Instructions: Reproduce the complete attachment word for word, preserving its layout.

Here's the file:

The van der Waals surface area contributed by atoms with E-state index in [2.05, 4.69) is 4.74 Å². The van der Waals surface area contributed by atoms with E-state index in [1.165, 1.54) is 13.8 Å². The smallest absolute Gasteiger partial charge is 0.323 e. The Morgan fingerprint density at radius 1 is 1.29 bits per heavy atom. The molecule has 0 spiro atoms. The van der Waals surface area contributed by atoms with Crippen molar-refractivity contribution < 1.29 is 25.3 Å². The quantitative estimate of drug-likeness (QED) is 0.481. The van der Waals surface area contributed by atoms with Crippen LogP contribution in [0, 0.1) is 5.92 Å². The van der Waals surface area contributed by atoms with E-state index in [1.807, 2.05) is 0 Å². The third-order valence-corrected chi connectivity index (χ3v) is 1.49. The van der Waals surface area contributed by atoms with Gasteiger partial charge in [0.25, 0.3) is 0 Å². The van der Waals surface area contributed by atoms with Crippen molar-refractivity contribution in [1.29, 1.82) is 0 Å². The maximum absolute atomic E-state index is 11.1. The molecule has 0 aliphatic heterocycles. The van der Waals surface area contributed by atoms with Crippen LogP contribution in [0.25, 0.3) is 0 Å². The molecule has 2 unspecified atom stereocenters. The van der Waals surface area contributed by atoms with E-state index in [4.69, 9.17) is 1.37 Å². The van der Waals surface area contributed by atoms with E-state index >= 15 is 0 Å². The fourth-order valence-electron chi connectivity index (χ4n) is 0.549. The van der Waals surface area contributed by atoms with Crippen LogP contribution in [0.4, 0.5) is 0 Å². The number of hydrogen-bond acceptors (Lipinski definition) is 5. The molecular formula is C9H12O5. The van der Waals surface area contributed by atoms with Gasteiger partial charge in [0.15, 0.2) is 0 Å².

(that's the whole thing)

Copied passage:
The van der Waals surface area contributed by atoms with E-state index in [2.05, 4.69) is 4.74 Å². The van der Waals surface area contributed by atoms with E-state index in [1.165, 1.54) is 13.8 Å². The smallest absolute Gasteiger partial charge is 0.323 e. The Morgan fingerprint density at radius 1 is 1.29 bits per heavy atom. The molecule has 0 spiro atoms. The van der Waals surface area contributed by atoms with Crippen molar-refractivity contribution < 1.29 is 25.3 Å². The quantitative estimate of drug-likeness (QED) is 0.481. The van der Waals surface area contributed by atoms with Crippen LogP contribution in [0, 0.1) is 5.92 Å². The van der Waals surface area contributed by atoms with E-state index in [1.807, 2.05) is 0 Å². The third-order valence-corrected chi connectivity index (χ3v) is 1.49. The van der Waals surface area contributed by atoms with Gasteiger partial charge in [0.25, 0.3) is 0 Å². The van der Waals surface area contributed by atoms with Crippen molar-refractivity contribution in [1.29, 1.82) is 0 Å². The maximum absolute atomic E-state index is 11.1. The molecule has 0 aliphatic heterocycles. The van der Waals surface area contributed by atoms with Crippen LogP contribution in [0.25, 0.3) is 0 Å². The molecule has 2 unspecified atom stereocenters. The van der Waals surface area contributed by atoms with E-state index in [4.69, 9.17) is 1.37 Å². The van der Waals surface area contributed by atoms with E-state index >= 15 is 0 Å². The fourth-order valence-electron chi connectivity index (χ4n) is 0.549. The van der Waals surface area contributed by atoms with Crippen LogP contribution in [0.4, 0.5) is 0 Å². The number of hydrogen-bond acceptors (Lipinski definition) is 5. The molecular formula is C9H12O5. The van der Waals surface area contributed by atoms with Gasteiger partial charge in [0.15, 0.2) is 0 Å².